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Streets Hierarchy London Crescents are Streets Ahead
  • 40% – premium paid for properties on a ‘Crescent’ in central London in 2013
  • £659 million – total value of sales on ‘Squares’ in central London in 2013
  • 36% – the highest proportion of properties sold in 2013 in central London were on a ‘Street’ (the highest proportion of sales across England and Wales were on ‘Roads’ – 31.3%)
  • 17.8% – discount of properties on a ‘Road’ in central London in 2013, compared to the overall average price paid per square foot
It is widely accepted that location is the most important factor when looking to purchase a property, but what is the impact of a property’s address? Is it important whether a property resides on a square, garden, street or road? This newly commissioned research by Mayfair specialists Wetherell examines property sales across prime central London over the past year to determine what value can be attributed to purchasing in specific address locations and investigates how this compares to the national picture.

Street Hierarchy in Prime Central London

In 2013, 769,776 properties sold across England and Wales, totalling a staggering £190 billion, equivalent to the GDP of Denmark. The most common address is on a ‘Road’, accounting for 31.3% of sales in the past year. The next most popular address is a ‘Close’ with 9.4% of sales.

During 2013 there were 2,400 property sales across prime central London (defined in this report as the postcode districts of W1, SW1, SW3, SW7 and SW10) with an average sales price of £1,503 per square foot. Over a third (36%) of sales in the year were located on a ‘Street’, 13% on a ‘Road’ and 12% on ‘Gardens’.

Premium/Discount by Street Suffix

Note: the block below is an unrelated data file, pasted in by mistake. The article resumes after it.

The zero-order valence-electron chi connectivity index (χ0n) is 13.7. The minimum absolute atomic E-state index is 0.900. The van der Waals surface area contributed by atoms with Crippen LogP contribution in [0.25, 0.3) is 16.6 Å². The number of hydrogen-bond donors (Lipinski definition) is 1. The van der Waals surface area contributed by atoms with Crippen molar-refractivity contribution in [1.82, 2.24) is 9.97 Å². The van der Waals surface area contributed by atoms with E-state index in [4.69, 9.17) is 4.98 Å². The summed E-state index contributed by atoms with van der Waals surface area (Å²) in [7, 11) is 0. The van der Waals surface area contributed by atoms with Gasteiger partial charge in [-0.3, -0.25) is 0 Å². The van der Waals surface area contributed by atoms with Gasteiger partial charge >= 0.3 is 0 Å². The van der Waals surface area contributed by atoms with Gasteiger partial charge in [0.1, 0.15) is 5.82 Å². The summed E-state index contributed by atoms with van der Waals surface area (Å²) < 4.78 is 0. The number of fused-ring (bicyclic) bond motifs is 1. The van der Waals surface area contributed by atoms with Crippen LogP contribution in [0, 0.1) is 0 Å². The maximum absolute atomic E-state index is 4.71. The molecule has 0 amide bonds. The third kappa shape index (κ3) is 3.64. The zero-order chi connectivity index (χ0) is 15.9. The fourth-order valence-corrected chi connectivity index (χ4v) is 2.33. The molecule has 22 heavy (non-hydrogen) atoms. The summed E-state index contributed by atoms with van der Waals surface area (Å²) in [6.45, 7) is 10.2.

In central London, significant sales were made on Cadogan, Trevor, Grosvenor and Eaton Squares, together totalling £219 million. Grosvenor Square in Mayfair is about to enter a new phase in its history. With a number of Embassies moving out of the Square, new ultra-prime developments are in the pipeline, with properties likely to appeal to the most affluent of buyers and setting new price thresholds. Indeed, a separate analysis carried out for Wetherell has highlighted the potential for property prices in Grosvenor Square to reach £10,000 per square foot in the next decade. Should this occur, this could push ‘Squares’ to the top of the central London street hierarchy.

While ‘Squares’ take second place in the central London hierarchy, across the whole of England and Wales, they command the highest premium with an average sales price of £489,000 in 2013. This is a massive 98% premium to the overall average.


‘Crescents’ in central London form some of the capital’s most iconic residential buildings. They are significant and grand architectural structures of terraced houses forming an arc and are often laid around a leafy central garden. With properties averaging more than 2,000 square feet, they comprise some of the largest and most prestigious properties for sale within central London, with sales prices averaging over £5 million in 2013. Highly sought-after, properties on ‘Crescents’ are also rarefied, forming just 1% of transactions in 2013. This has undoubtedly supported the substantial premiums being achieved.